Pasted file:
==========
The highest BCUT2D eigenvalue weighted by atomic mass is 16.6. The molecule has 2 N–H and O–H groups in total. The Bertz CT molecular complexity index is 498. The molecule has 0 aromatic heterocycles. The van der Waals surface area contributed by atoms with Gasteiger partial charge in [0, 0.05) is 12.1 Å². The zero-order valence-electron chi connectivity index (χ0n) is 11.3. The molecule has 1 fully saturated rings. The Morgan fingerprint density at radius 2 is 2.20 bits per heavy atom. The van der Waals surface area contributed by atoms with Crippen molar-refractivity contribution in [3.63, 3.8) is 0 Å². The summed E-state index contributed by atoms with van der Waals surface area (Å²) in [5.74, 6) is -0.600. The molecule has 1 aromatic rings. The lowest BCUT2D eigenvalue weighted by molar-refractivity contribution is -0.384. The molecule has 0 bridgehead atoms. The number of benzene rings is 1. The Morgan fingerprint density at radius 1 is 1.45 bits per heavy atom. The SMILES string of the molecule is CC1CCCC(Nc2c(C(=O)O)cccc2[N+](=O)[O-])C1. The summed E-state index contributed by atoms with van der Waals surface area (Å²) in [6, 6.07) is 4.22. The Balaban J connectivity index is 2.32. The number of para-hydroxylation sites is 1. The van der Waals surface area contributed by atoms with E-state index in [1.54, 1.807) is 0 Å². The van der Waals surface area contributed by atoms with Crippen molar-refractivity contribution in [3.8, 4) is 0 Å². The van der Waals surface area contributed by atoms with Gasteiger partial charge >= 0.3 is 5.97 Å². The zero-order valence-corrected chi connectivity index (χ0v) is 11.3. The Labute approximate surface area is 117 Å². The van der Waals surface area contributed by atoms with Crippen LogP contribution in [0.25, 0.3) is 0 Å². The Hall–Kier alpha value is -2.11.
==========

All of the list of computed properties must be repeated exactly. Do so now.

The highest BCUT2D eigenvalue weighted by atomic mass is 16.6. The molecule has 2 N–H and O–H groups in total. The Bertz CT molecular complexity index is 498. The molecule has 0 aromatic heterocycles. The van der Waals surface area contributed by atoms with Gasteiger partial charge in [0, 0.05) is 12.1 Å². The zero-order valence-electron chi connectivity index (χ0n) is 11.3. The molecule has 1 fully saturated rings. The Morgan fingerprint density at radius 2 is 2.20 bits per heavy atom. The van der Waals surface area contributed by atoms with Crippen molar-refractivity contribution in [3.63, 3.8) is 0 Å². The summed E-state index contributed by atoms with van der Waals surface area (Å²) in [5.74, 6) is -0.600. The molecule has 1 aromatic rings. The lowest BCUT2D eigenvalue weighted by molar-refractivity contribution is -0.384. The molecule has 0 bridgehead atoms. The number of benzene rings is 1. The Morgan fingerprint density at radius 1 is 1.45 bits per heavy atom. The SMILES string of the molecule is CC1CCCC(Nc2c(C(=O)O)cccc2[N+](=O)[O-])C1. The summed E-state index contributed by atoms with van der Waals surface area (Å²) in [6, 6.07) is 4.22. The Balaban J connectivity index is 2.32. The number of para-hydroxylation sites is 1. The van der Waals surface area contributed by atoms with E-state index in [1.54, 1.807) is 0 Å². The van der Waals surface area contributed by atoms with Crippen molar-refractivity contribution in [3.8, 4) is 0 Å². The van der Waals surface area contributed by atoms with Gasteiger partial charge >= 0.3 is 5.97 Å². The zero-order valence-corrected chi connectivity index (χ0v) is 11.3. The Labute approximate surface area is 117 Å². The van der Waals surface area contributed by atoms with Crippen LogP contribution in [0.25, 0.3) is 0 Å². The Hall–Kier alpha value is -2.11.